On January 4, 2011, NHDHHS was notified that a previously healthy male aged 19 years was hospitalized for sudden onset of cough, shortness of breath, and hemoptysis shortly after a team ice hockey practice. His physical examination was notable for crackles heard in both lung bases, and his oxygen saturation was decreased to 88%–91% on room air (normal: >95%). Bilateral infiltrates and nodules were observed on chest computed tomography. Investigation revealed that other members of his team (team A) and at least one player from another local team (team B) were experiencing similar symptoms and independently had been directed to local emergency departments. Both teams had practiced in the same ice arena on the evening of January 3.

Further investigation revealed that on the morning of January 3, the ventilation system circuit board failed while being serviced, making the ventilation system inoperable. Two arena workers then spent 60–90 minutes resurfacing the ice using propane-powered equipment, finishing at approximately 11:30 a.m. The workers later reported observing a yellow haze over the ice, but neither reported any symptoms. Team A's practice was held from 6:00 to 8:00 p.m., and team B's practice was from 8:00 to 10:00 pm. The yellow haze was noted by players, coaches, and spectators at both practices. The next morning, January 4, at 9 a.m., the circuit board was replaced, and the ventilation system began operating normally. No other exposures had occurred during the time the ventilation system was not functional.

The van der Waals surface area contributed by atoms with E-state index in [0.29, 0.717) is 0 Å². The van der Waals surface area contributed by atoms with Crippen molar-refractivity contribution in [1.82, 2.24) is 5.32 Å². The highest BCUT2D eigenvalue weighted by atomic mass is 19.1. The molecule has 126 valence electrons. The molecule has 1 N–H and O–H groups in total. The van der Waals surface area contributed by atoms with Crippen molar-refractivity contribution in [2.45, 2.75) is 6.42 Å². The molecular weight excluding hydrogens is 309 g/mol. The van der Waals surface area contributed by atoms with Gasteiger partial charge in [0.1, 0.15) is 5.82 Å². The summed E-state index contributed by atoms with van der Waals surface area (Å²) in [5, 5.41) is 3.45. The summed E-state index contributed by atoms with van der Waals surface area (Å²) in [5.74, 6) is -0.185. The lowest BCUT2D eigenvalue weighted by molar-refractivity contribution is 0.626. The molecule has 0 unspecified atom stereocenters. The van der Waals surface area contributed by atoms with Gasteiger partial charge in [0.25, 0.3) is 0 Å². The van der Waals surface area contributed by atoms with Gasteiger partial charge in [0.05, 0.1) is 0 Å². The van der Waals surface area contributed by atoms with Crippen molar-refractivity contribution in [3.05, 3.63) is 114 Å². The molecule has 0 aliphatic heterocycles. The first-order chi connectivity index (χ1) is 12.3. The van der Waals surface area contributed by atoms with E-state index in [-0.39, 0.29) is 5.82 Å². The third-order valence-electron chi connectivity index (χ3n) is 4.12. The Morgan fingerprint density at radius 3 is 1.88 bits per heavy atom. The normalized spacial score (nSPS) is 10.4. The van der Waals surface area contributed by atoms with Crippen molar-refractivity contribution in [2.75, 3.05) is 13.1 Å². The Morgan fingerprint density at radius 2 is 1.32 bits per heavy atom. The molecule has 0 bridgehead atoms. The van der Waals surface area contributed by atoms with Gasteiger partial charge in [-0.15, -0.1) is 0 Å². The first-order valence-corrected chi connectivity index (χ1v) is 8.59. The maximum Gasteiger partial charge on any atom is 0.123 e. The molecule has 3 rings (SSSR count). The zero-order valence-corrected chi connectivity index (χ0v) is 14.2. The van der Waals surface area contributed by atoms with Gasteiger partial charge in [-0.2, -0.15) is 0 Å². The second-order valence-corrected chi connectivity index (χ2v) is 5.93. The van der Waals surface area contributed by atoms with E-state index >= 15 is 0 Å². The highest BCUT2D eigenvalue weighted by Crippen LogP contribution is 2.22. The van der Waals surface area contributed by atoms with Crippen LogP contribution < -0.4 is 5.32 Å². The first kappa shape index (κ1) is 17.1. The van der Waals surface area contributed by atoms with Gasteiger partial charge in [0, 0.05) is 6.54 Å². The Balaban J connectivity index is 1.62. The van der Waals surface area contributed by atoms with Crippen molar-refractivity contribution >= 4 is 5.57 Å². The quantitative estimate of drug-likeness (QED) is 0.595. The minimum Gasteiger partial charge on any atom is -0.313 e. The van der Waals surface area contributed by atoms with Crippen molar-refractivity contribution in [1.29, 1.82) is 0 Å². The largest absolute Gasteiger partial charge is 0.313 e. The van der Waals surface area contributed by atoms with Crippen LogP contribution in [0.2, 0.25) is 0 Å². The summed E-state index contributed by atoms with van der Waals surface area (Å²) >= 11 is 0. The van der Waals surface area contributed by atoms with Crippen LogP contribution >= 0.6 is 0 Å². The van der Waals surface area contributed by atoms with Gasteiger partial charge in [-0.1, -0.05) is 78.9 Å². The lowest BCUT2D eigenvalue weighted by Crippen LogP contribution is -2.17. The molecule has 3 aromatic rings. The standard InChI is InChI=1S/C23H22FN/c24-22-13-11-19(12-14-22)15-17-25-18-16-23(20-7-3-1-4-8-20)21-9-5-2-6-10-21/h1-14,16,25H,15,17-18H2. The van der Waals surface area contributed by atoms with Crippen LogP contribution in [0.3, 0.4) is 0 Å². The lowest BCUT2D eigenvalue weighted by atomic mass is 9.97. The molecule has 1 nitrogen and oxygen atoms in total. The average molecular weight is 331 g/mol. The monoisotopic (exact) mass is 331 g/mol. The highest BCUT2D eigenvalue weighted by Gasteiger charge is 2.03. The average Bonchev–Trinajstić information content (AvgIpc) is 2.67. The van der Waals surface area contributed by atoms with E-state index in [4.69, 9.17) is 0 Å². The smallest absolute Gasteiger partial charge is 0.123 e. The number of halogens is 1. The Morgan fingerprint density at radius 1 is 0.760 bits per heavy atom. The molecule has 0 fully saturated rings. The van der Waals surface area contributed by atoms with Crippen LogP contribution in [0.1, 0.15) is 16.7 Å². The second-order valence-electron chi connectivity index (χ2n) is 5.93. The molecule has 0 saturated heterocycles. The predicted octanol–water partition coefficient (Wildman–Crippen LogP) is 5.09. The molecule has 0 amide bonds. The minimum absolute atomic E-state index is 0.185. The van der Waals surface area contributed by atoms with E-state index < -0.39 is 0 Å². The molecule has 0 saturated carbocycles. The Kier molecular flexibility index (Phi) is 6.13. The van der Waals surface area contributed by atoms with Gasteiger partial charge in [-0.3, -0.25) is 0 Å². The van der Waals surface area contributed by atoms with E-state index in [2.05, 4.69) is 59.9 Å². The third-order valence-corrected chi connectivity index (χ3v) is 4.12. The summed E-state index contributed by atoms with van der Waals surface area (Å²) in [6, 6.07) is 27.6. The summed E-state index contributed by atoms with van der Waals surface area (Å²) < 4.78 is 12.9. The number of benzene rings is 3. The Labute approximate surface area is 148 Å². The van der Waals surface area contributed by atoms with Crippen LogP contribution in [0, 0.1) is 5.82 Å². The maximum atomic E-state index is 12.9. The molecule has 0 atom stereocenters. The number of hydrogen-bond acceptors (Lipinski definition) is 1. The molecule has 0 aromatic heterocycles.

The arena housed a standard-sized ice hockey rink and was owned by a private school. The rink ice was maintained using propane-powered ice-resurfacing machines. The arena had an air monitoring system for CO and carbon dioxide (CO2), but not for NO2.